Now you must understand that Mr. Hoopdriver was not one of your fast young men. If he had been King Lemuel, he could not have profited more by his mother's instructions. He regarded the feminine sex as something to bow to and smirk at from a safe distance. Years of the intimate remoteness of a counter leave their mark upon a man. It was an adventure for him to take one of the Young Ladies of the establishment to church on a Sunday. Few modern young men could have merited less the epithet "Dorg." But I have thought at times that his machine may have had something of the blade in its metal. Decidedly it was a machine with a past. Mr. Hoopdriver had bought it second-hand from Hare's in Putney, and Hare said it had had several owners. Second-hand was scarcely the word for it, and Elare was mildly puzzled that he should be selling such an antiquity. He said it was perfectly sound, if a little old-fashioned, but he was absolutely silent about its moral character. It may even have begun its career with a poet, say, in his glorious youth. It may have been the bicycle of a Really Bad Man. No one who has ever ridden a cycle of any kind but will witness that the things are unaccountably prone to pick up bad habits—and keep them.
It is undeniable that it became convulsed with the most violent emotions directly the Young Lady in Grey appeared. It began an absolutely unprecedented Wabble—unprecedented so far as Hoopdriver's experience went. It "showed off"—the most decadent sinuosity. It left a track like one of Beardsley's feathers. He suddenly realised, too, that his cap was loose on his head and his breath a mere remnant.
The Young Lady in Grey was also riding a bicycle. She was dressed in a beautiful bluish-gray, and the sun behind her drew her outline in gold and left the rest in shadow. Hoopdriver was dimly aware that she was young, rather slender, dark, and with a bright colour and bright eyes. Strange doubts possessed him as to the nature of her nether costume. He had heard of such things of course. French, perhaps. Her handles glittered; a jet of sunlight splashed off her bell blindingly. She was approaching the high road along an affluent from the villas of Surbiton. fee roads converged slantingly. She was travelling at about the same pace as Mr. Hoopdriver. The appearances pointed to a meeting at the fork of the roads.
Hoopdriver was seized with a horrible conflict of doubts. By contrast with her he rode disgracefully. Had he not better get off at once and pretend something was wrong with his treadle? Yet even the end of getting off was an uncertainty. That last occasion on Putney Heath! On the other hand, what would happen if he kept on? To go very slow seemed the abnegation of his manhood. To crawl after a mere schoolgirl! Besides, she was not riding very fast. On the other hand, to thrust himself in front of her, consuming the road in his tendril-like advance, seemed an incivility—greed. He would leave her such a very little. His business training made him prone to bow and step aside. If only one could take one's hands off the handles, one might pass with a silent elevation of the hat, of course. But even that was a little suggestive of a funeral.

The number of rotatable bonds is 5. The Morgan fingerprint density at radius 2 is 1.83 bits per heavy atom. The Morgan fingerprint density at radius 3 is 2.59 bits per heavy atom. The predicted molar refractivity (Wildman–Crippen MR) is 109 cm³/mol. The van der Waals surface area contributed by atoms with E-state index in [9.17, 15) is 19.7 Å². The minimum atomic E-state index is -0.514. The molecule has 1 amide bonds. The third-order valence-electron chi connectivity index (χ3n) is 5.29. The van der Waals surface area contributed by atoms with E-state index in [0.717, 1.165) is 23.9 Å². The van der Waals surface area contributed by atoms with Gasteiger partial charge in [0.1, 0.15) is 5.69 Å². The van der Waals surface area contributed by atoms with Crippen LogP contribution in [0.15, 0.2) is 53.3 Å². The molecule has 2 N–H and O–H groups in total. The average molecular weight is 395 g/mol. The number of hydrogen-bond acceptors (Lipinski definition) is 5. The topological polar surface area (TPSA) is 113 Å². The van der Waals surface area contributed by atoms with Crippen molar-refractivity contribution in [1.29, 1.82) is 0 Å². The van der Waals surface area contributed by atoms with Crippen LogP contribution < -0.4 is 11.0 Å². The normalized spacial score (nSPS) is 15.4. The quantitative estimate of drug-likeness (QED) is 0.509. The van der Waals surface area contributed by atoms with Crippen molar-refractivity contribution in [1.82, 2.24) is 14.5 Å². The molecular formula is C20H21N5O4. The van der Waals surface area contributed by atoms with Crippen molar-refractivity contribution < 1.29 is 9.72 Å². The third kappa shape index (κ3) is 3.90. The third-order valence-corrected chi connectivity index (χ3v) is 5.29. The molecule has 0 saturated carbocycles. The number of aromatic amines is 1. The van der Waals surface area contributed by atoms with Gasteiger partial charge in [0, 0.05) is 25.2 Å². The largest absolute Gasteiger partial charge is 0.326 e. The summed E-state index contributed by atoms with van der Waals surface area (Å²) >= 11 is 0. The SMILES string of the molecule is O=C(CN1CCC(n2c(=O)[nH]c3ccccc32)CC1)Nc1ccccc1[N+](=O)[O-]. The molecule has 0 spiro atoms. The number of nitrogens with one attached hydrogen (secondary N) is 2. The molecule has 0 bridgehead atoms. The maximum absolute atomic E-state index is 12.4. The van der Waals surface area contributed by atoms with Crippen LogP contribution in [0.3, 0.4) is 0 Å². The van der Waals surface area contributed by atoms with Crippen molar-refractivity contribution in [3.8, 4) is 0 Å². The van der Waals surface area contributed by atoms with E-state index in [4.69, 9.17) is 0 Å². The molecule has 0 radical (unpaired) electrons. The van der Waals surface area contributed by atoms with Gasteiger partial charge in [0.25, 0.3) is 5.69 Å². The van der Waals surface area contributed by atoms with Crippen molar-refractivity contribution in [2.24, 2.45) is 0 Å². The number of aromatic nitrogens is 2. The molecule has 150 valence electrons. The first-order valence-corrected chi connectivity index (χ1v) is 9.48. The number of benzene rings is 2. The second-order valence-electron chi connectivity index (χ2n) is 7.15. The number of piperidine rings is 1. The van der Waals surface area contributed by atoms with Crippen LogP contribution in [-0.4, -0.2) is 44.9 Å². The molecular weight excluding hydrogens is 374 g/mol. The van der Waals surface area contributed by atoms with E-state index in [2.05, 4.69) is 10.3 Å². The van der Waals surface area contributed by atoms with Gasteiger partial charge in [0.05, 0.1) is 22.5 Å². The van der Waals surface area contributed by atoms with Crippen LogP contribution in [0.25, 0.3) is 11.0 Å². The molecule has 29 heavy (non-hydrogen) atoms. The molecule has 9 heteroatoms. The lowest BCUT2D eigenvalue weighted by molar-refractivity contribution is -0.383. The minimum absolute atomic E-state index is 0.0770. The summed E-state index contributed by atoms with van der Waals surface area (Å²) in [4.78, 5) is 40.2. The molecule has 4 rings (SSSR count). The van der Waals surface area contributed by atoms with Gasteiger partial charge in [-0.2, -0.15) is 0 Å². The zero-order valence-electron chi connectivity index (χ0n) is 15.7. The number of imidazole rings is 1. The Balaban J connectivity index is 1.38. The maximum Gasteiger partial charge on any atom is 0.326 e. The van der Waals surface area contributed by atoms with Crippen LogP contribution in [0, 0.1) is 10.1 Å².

Meanwhile the roads converged. She was looking at him. She was flushed, a little thin, and had very bright eyes. Her red lips fell apart. She may have been riding hard, but it looked uncommonly like a faint smile. And the things were—yes!—RATIONALS! Suddenly an impulse to bolt from the situation became clamorous. Mr. Hoopdriver pedalled convulsively, intending to pass her. He jerked against some tin thing on the road, and it flew up between front wheel and mud-guard. He twisted round towards her. Had the machine a devil?
At that supreme moment it came across him that he would have done wiser to dismount. He gave a frantic 'whoop' and tried to get round, then, as he seemed falling over, he pulled the handles straight again and to the left by an instinctive motion, and shot behind her hind wheel, missing her by a hair's breadth. The pavement kerb awaited him. He tried to recover, and found himself jumped up on the pavement and riding squarely at a neat wooden paling. He struck this with a terrific impact and shot forward off his saddle into a clumsy entanglement. Then he began to tumble over sideways, and completed the entire figure in a sitting position on the gravel, with his feet between the fork and the stay of the machine. The concussion on the gravel shook his entire being. He remained in that position, wishing that he had broken his neck, wishing even more heartily that he had never been born. The glory of life had departed. Bloomin' Dook, indeed! These unwomanly women!
There was a soft whirr, the click of a brake, two footfalls, and the Young Lady in Grey stood holding her machine. She had turned round and come back to him. The warm sunlight now was in her face. "Are you hurt?" she said. She had a pretty, clear, girlish voice. She was really very young—quite a girl, in fact. And rode so well! It was a bitter draught.
Mr. Hoopdriver stood up at once. "Not a bit," he said, a little ruefully. He became painfully aware that large patches of gravel scarcely improve the appearance of a Norfolk suit. "I'm very sorry indeed—"
"It's my fault," she said, interrupting and so saving him on the very verge of calling her 'Miss.' (He knew 'Miss' was wrong, but it was deep-seated habit with him.) "I tried to pass you on the wrong side." Her face and eyes seemed all alive. "It's my place to be sorry."